Triumph & Defeat: The Vicksburg Campaign, Vol. 2 by Terrence J. Winschel

This is a collection of ten essays by Terrence Winschel, chief historian at Vicksburg National Military Park, that he created partly for speaking engagements at roundtables. The essays are on a variety of subjects but are grouped in chronological order. The first three chapters cover the movement of the armies from the crossing of the Mississippi River on April 30 to the beginning of the siege. No battle is discussed in minute detail, instead an overview of the fighting is presented. The other seven chapters highlight other aspects of the campaign, including a few lesser known actions.
One chapter focuses on one of the controversial Union figures, General John A. McClernand. Winschel is of the opinion that McClernand demonstrated many fine leadership qualities but that he never developed the qualities of leadership he lacked. The chief shortcoming being selflessness. In a later chapter Winschel tackles one of the controversial Confederate figures, General Joseph E. Johnston. Winschel does a good job of showing that Johnston probably never had any intention of coming to Pemberton's aid, despite various messages to the contrary. Johnston knew enough about how the siege was progressing and what he could have done. He let the window of opportunity close and then made some half hearted efforts to look like he was coming to help Pemberton but it was too little too late.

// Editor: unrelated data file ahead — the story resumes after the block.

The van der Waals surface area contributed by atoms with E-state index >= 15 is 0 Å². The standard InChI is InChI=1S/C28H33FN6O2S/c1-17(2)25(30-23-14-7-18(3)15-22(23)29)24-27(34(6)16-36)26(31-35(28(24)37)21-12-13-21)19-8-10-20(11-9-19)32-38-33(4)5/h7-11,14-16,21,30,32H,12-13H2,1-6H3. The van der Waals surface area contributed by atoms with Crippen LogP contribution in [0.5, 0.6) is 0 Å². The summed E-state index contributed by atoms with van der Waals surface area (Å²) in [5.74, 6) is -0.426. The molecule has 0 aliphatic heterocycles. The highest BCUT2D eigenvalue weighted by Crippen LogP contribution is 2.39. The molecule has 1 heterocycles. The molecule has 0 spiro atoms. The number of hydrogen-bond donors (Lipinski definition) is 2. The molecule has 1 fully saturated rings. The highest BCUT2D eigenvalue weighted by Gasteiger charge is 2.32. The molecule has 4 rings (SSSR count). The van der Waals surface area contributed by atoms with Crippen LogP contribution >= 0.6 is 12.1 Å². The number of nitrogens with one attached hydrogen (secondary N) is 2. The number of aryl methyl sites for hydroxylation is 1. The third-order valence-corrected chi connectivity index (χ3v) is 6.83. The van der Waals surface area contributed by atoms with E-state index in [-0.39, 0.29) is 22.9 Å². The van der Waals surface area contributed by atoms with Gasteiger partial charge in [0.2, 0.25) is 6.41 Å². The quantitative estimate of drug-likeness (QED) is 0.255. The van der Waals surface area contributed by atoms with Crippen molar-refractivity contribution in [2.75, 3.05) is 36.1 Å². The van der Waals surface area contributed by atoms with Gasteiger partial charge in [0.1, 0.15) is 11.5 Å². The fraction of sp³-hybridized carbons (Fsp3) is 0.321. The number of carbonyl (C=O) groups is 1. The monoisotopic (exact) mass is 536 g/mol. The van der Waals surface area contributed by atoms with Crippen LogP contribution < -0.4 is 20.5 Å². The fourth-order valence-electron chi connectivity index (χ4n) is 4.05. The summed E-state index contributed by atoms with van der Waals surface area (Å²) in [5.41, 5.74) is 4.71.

The chapter on the USS Cincinnati is interesting because it also discusses its actions before and after the siege. The USS Cincinnati had a hard luck career with significant activities nearly every May. On May 10, 1862 it was sunk in a battle near Fort Pillow when it was rammed by a Confederate ship. It had to be repaired in Cairo but was soon part of the brown water navy again. On May 27, 1863 it was sunk again, this time by Confederate cannon on the bluffs above Vicksburg. After the surrender the Union raised it and repaired it. Near the end of the war, coincidentally on May 10, 1865, it captured the CSS Nashville in one of its brighter moments.